Defensive Driving Resource

Florida Auto Insurance Requirements and “Warning Letters”

At DTA, we receive a large number of calls from people who have received a warning letter from the Florida Department of Highway Safety and Motor Vehicles that their insurance has been canceled and they are in danger of losing their driver license. The following article is based on information provided on the DHSMV website that explains why these letters are issued and what a driver is supposed to do if he or she receives one.

In Florida, the no-fault insurance law states that all vehicle owners must carry two types of automobile insurance coverage.  They must have $10,000 Personal Injury Protection (PIP) and $10,000 Property Damage Liability (PDL). Some drivers might not know if they are supposed to report to the Department of Highway Safety and Motor Vehicles when they switch insurance companies.

In general, the answer is no, they do not have to notify DHSMV. This is because all licensed insurance companies report electronically to DHSMV if a driver cancels his or her PIP coverage or takes out a new policy. However, if your insurance provider notifies DHSMV that you canceled your policy AND no other active policy has been reported by another company, you will receive a letter from DHSMV telling you that they need the information on your new coverage.

If you do not pay your insurance premium, your insurance company will cancel your policy and report this to DHSMV. You are required to maintain PIP and PDL insurance on every vehicle that is registered to you in Florida, regardless of whether or not you drive it regularly. If you fail to provide proof of insurance before your suspension date, your driver license, tag, and registration will be suspended.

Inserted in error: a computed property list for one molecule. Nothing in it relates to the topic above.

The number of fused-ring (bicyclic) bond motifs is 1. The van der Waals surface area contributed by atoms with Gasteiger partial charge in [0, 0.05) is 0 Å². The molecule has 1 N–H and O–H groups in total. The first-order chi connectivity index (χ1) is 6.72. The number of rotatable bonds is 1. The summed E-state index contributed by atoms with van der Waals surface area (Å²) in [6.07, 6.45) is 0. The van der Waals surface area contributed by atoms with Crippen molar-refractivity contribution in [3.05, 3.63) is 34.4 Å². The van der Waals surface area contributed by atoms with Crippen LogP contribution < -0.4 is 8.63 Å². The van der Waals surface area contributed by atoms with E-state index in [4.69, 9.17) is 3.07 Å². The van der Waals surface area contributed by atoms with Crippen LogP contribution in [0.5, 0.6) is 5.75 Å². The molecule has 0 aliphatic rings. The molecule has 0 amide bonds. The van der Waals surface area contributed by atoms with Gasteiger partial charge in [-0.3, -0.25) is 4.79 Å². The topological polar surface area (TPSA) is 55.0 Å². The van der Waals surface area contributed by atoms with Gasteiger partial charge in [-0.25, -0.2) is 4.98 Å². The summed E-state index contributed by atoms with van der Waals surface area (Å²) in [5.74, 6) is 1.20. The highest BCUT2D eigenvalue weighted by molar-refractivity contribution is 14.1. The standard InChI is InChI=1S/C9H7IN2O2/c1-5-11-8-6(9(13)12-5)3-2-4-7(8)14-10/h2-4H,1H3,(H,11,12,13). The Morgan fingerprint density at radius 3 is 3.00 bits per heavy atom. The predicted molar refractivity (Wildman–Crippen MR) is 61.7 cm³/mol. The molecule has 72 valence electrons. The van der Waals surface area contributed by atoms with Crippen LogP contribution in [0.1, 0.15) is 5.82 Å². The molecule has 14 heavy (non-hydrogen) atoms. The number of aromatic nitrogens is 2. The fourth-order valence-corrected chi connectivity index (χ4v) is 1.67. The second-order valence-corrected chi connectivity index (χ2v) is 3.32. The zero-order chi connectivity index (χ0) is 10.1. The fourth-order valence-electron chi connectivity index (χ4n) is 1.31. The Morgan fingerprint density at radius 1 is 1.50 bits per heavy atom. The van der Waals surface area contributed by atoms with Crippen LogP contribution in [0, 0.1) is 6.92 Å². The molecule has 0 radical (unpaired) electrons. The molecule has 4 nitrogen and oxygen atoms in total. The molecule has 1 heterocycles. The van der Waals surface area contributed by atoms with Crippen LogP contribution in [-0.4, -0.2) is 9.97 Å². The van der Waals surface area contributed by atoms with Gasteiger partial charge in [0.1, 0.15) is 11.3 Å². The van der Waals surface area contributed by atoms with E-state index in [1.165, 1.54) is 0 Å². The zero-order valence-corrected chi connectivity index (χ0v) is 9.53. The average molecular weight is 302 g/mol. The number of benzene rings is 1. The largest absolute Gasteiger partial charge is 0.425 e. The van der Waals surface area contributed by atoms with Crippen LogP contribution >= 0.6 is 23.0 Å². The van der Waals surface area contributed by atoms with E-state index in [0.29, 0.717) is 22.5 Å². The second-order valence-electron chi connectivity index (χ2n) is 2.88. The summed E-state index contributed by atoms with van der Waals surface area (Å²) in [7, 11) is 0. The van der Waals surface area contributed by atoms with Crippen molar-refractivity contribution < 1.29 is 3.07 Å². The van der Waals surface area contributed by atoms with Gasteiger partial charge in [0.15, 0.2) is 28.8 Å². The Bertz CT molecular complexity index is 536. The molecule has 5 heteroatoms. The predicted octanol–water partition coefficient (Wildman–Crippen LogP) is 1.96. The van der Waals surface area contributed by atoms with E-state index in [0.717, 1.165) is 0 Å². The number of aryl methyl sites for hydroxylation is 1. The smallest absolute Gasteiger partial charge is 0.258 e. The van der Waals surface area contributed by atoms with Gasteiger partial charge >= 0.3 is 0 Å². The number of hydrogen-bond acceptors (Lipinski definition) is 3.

If you DO provide proof of insurance before your suspension date, you will not have to pay reinstatement fees.  Otherwise, those fees are as follows:

  • 1st Offense: $150 reinstatement fee
  • 2nd Offense within 3 years: $250 reinstatement fee
  • All subsequent offenses: $500 reinstatement fee

DHSMV lists three methods for providing them with your insurance information:

  1. Go online and update your information on the DHSMV website.
  2. Mail your information in response to the “warning letter” you received from DHSMV.
  3. Take physical proof of insurance to a Florida driver license office in your area.
  4. Call (850) 617-2000 and use DHSMV’s automated system to update this information.

To be sure that you do not mistakenly receive a warning letter after you sell your vehicle, surrender your Florida tags and registration immediately after you cancel the insurance for that vehicle.

If your Florida driver license is suspended, you will need to show proof of enrollment in an Advanced Driver Improvement class before your license can be reinstated. This class can be taken from any of Florida’s state approved ADI course providers.

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